Christians honored as Inventor of the Year

Melissa Berg

Iowa State professor of horticulture Nick Christians will be honored as 1998’s Iowa Inventor of the Year by the Iowa Intellectual Property Law Association (IIPLA) at its annual banquet Oct. 30.

The recognition is in honor of Christians’ patents on the use of a natural product as a substitute for synthetic herbicides. He discovered the protein in cornmeal could be used as a herbicide.

“It was discovered through a secondary observation during a study I was working on in the mid-’80s,” Christians said. “Cornmeal was being used as a media to grow micro-organisms.”

Christians said he noticed a root formation on the plants and discovered it was the protein fraction of the corn causing the formation.

“Criteria for the award includes having at least one patent, doing the majority of the work for the invention in Iowa, being a resident of Iowa or having significant ties to Iowa and contributing in a significant manner to improving life for humankind,” said Patricia Sweeney, president of IIPLA, in a press release.

The first patent on the corn gluten as a natural herbicide was issued on July 9, 1991, according to a press release.

In 1993, a second patent on a water-soluble spray was issued. Graduate student Dianna Liu and the Grain Processing Company also were named on the patent, Christians said.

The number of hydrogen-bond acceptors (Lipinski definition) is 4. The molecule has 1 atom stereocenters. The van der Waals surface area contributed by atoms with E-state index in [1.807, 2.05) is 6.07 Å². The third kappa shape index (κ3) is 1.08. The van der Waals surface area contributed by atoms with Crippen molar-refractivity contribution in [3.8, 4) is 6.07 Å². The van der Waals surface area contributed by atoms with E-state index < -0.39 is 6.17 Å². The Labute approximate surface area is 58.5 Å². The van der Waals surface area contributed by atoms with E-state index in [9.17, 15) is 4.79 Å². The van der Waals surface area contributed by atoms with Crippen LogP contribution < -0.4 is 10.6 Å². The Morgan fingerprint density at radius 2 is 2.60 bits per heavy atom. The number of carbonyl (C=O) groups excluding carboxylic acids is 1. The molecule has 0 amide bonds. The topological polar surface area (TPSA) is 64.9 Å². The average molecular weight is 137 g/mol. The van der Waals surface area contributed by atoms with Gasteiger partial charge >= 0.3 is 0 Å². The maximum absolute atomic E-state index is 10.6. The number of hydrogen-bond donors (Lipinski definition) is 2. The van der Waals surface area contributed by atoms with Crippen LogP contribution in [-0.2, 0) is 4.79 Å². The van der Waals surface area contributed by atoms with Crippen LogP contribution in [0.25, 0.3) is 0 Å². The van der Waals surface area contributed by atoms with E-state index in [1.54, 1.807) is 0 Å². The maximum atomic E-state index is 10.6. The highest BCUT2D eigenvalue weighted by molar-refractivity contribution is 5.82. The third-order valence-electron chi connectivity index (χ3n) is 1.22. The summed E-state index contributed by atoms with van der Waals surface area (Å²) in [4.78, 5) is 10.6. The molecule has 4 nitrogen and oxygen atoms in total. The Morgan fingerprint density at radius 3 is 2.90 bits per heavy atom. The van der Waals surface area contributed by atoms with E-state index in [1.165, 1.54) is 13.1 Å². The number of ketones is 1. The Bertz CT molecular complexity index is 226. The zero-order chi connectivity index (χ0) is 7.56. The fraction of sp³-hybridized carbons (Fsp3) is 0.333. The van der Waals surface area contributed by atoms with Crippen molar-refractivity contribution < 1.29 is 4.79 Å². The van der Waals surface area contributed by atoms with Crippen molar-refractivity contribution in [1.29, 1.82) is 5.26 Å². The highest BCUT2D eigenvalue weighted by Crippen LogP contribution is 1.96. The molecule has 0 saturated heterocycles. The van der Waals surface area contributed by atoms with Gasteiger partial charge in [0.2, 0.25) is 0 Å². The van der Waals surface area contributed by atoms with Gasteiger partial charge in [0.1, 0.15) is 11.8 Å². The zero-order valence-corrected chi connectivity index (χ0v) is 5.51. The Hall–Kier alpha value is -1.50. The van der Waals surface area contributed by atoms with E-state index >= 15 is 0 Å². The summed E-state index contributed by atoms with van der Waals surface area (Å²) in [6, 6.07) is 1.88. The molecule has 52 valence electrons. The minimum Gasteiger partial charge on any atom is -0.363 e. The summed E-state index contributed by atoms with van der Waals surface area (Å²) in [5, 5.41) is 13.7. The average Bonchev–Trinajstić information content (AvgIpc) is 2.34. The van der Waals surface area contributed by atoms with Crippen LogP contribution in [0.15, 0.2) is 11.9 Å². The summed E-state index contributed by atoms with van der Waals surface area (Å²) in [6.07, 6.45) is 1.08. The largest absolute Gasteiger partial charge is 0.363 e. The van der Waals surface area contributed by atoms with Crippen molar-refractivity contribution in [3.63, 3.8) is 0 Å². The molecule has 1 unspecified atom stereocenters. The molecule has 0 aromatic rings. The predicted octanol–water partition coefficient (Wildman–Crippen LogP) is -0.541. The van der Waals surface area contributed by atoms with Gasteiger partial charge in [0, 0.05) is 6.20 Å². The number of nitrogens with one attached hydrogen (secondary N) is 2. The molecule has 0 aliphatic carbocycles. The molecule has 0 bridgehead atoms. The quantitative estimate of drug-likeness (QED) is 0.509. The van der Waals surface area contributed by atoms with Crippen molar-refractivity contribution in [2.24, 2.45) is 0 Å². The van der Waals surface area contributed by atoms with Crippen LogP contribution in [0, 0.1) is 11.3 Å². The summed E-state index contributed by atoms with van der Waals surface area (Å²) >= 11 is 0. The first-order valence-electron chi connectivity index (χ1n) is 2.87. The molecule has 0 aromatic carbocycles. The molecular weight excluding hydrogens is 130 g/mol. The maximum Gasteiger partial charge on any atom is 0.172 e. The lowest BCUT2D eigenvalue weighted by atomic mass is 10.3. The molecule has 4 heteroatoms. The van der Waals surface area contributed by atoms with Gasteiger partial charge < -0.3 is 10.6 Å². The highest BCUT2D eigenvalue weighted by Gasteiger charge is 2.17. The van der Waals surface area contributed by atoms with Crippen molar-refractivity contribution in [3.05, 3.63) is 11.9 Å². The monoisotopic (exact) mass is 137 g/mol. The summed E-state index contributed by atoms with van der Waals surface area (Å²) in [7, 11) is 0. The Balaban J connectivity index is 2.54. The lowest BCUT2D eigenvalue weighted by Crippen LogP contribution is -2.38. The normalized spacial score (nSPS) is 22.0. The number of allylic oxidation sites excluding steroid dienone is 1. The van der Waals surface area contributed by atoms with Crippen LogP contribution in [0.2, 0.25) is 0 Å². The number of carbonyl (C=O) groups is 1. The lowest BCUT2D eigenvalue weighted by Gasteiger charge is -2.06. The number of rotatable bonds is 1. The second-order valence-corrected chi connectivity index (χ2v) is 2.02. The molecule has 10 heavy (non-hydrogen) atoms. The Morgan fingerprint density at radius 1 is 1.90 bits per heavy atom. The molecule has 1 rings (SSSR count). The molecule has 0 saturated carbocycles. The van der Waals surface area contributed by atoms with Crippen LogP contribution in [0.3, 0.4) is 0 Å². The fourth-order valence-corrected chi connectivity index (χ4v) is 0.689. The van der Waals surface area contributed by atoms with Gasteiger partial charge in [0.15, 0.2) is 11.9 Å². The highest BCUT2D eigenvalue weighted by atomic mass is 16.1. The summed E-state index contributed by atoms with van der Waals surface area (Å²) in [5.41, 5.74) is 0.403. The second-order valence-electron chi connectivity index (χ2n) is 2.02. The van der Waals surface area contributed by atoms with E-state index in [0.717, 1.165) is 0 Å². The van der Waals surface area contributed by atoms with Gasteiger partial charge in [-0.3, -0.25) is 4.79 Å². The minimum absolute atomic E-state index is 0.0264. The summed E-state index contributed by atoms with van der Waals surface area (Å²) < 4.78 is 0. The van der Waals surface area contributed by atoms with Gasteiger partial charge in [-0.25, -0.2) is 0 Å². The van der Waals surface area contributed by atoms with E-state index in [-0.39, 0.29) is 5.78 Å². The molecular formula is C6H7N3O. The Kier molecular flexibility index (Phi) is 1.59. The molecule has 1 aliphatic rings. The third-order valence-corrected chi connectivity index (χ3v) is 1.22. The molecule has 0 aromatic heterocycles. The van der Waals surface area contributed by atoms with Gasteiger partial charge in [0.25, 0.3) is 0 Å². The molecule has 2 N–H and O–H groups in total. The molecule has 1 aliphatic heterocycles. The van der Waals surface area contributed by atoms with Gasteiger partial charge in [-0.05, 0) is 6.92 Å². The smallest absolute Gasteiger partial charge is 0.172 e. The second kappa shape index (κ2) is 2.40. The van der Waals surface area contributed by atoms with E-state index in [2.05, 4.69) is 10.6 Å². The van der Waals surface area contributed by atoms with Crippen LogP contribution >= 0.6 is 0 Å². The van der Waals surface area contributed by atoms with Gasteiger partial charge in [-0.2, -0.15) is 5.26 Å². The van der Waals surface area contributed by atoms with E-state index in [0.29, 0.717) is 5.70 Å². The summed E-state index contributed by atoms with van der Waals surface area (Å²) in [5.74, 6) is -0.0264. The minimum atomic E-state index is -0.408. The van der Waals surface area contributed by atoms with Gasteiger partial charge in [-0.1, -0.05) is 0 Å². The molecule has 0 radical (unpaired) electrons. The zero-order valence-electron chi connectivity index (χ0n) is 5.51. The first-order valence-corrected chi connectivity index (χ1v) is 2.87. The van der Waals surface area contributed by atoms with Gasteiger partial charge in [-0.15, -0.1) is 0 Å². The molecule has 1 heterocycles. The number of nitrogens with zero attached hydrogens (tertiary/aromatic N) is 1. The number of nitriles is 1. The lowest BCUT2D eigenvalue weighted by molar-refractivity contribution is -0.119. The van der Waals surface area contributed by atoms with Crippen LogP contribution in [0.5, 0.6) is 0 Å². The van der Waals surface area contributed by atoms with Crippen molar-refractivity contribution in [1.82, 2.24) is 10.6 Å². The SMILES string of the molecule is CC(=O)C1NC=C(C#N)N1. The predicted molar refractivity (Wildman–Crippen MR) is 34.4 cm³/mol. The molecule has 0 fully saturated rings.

In 1994, the corn gluten meal herbicide was marketed. Currently, it exists in more than half of the states in the United States.

Safe ‘n’ Simple, Earth Friendly, WeedzSTOP, DynaWeed, Supressa and ProPac are some of the licensed corn gluten companies.

In Iowa, the product can be found in Fairfield, Muscatine, Manning and West Des Moines.

Soil Technologies Corporation in Fairfield carries DynaWeed, which is available in 28 states. Manning Agricultural Center, Inc. sells ProPac, which is available in eight states.

“ProPac is 100 percent natural and used for control of annual weeds in lawns and other turf areas, gardens and strawberries,” said Orland Fara, president of Manning Agricultural Center, Inc.

“More people are discovering the new product,” he said. “The customers who buy it like it because it is non-toxic, so it is safe for their pets and children.”

Fara said ProPac is more expensive than regular herbicides, so the cost factor is a problem for some people.